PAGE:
Hi Ken, would you like to introduce yourself for our readers?
I’m a longtime sea kayaker, canoeist and surfer with a real passion for salt water. I’ve written several books about kayaking as well as contributed to magazines and websites over the years, mostly on topics related to the outdoors. I have a wonderful wife and son, a reasonably wonderful dog, and we all live together in a little house on the water in Puget Sound, in Tacoma, Washington. Since 2012, when items from the Japanese tsunami began to wash up on the west coast of the US – heavily so in Washington state – I have been involved in the issue of marine plastic debris. I run a very small non-profit called the Ikkatsu Project that works on raising awareness about the major problems facing the health of the ocean.
What inspired you to make the single-use plastic bottle kayak?
I find that most environmentally-minded messages are delivered to people who already share their point of view. We seem to preach almost exclusively to the converted. With the plastic bottle kayak (and now with the standup paddleboard I’ve made), I have had many opportunities to talk with those I have encountered about the issues related to single-use plastics. These are often people who haven’t given much thought to the problems and I find that, because of the unique nature of the craft, they are seeking me out to have these conversations, rather than me badgering them into talking. These are quirky vessels, but they do what they were designed to do, and that is to take the message to those who might not have thought it over otherwise.
What problems did you face in constructing the kayak?
The biggest problem was that there was really no template for what I wanted to build. It was all design-on-the-fly and hope for the best. In retrospect, it all worked out pretty well, but when I went to put it in the water for the first time, I honestly had no idea what was going to happen.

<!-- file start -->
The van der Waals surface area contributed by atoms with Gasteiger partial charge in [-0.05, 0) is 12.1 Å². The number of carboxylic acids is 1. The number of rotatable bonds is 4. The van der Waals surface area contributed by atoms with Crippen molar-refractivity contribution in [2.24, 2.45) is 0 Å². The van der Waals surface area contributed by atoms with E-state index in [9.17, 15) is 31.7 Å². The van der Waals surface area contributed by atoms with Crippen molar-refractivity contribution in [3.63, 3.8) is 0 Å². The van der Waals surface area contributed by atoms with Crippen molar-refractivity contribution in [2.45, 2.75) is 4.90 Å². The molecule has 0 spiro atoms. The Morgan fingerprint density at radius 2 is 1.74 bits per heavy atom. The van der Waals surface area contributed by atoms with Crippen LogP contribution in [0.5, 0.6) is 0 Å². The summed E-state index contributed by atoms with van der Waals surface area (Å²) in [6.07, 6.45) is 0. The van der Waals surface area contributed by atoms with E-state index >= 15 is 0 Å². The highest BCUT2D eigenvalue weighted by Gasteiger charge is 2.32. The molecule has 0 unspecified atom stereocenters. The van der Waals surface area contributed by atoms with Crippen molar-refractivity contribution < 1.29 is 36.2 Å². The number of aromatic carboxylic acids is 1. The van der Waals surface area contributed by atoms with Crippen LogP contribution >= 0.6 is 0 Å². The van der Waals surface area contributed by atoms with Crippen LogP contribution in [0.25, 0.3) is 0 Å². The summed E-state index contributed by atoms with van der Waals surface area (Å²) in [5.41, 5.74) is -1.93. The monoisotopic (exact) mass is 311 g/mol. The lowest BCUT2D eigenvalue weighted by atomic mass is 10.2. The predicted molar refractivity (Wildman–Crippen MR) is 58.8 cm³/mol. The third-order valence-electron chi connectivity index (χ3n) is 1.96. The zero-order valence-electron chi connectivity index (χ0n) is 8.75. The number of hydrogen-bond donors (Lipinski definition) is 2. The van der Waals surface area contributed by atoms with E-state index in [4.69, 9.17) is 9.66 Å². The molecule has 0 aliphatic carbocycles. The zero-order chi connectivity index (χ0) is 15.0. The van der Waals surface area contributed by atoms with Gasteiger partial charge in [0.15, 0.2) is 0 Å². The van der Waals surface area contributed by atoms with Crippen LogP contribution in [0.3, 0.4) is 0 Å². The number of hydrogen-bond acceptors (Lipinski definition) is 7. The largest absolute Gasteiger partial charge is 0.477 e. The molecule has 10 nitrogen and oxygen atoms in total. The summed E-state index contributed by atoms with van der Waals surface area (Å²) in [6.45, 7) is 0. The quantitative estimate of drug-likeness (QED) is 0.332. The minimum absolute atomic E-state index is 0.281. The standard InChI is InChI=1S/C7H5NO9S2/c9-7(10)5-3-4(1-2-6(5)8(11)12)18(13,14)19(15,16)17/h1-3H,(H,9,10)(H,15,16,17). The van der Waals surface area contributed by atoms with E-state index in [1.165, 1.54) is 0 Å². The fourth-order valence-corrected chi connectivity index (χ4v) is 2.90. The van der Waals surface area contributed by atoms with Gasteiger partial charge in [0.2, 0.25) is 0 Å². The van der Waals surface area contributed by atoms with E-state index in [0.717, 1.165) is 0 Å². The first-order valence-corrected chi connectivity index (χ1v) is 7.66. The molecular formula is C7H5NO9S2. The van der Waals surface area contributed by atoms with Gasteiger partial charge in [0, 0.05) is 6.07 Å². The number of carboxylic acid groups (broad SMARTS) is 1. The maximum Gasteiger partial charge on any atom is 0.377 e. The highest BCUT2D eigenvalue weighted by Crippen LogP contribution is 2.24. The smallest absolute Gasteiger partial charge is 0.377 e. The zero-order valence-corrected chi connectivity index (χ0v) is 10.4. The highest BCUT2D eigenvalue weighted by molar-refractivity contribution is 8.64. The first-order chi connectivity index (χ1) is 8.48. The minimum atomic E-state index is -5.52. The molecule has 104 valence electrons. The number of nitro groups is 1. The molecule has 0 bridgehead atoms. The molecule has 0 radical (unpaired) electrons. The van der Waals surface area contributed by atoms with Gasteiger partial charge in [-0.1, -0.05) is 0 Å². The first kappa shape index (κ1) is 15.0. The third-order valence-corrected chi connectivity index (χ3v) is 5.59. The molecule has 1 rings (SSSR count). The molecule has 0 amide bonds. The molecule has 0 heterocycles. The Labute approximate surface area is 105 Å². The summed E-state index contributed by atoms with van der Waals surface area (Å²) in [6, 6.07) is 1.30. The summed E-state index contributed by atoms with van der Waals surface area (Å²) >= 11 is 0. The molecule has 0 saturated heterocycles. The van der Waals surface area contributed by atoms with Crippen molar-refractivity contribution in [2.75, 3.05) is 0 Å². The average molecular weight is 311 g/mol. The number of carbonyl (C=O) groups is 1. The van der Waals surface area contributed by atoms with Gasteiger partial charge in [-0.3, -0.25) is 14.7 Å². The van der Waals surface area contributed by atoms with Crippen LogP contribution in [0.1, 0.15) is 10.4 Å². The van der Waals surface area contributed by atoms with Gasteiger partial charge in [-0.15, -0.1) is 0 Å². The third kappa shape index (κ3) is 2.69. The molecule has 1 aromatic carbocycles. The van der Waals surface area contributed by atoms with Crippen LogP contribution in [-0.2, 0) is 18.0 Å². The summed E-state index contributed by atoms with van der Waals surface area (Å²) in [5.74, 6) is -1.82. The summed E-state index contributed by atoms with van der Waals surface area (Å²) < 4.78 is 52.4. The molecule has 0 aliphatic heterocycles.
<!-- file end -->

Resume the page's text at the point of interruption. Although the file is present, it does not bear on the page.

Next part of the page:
Where did you source the bottles and did you use any type of plastic bottle in particular?
I just used standard PET 2-litre soda bottles, about 420 of them. Since I don’t drink much soda and getting that many bottles is completely out of my reach otherwise, I coordinated with our municipal recycling center to put bottles aside for me until I had enough. I cleaned them, dried them and cut them up as needed to put it all together. (I cut the tops and bottoms off of about half of them and used the plastic cylinders that remained to connect the bottles together using a PVC adhesive, which worked very well.)
What are your thoughts regarding marine pollution?
Simply put, our addiction to consumption and our almost total disregard of the marine environment is having a massive and potentially irreversible impact on the oceans. That we continue to treat our planet with such blatant disrespect and in a way that not only inflicts damage on nature but also works against our own self interests, says a lot about the degree to which we have become devoted to money, at the expense of literally everything else.
Speaking environmentally, how do you see the earth and ocean changing over time?
I think the three biggest threats to the marine environment as it stands today are overfishing, ocean acidification and this issue of debris, all of which are directly related to human ignorance and entitlement. Not only do we throw our waste into the oceans and pretend that it is somehow “gone,” but the pollution that we spew into the atmosphere eventually finds its way into the water as well, with horrible consequences for marine life. When you add the fact that our overfishing has resulted in the loss of more than 90% of the larger ocean predators, you begin to see how much damage we can really do. With the added issue of sea level rise becoming more problematic with each passing year, you’d have to be a special kind of fool not to be alarmed at the situation.
Is there anything else you would like to add for the benefit of our readers?
It’s easy to see this as a hopeless case, to write off the oceans and to start looking for another planet to call “home,” but I do believe that people can make a difference. Start with your own living situation, reducing what you use and making a commitment to reusing what you can and recycling what you are able to, and make some noise about it. This isn’t about doom and gloom, it’s about being positive participants in our own environment. We are a part of nature, not separate from it (regardless of what the yawping voices of talk radio and yellow journalism have to say), and it’s time we started acting like it.
You can read more at the Ikkatsu Project web site, www.ikkatsuproject.org and stay in touch with upcoming projects on our Facebook page.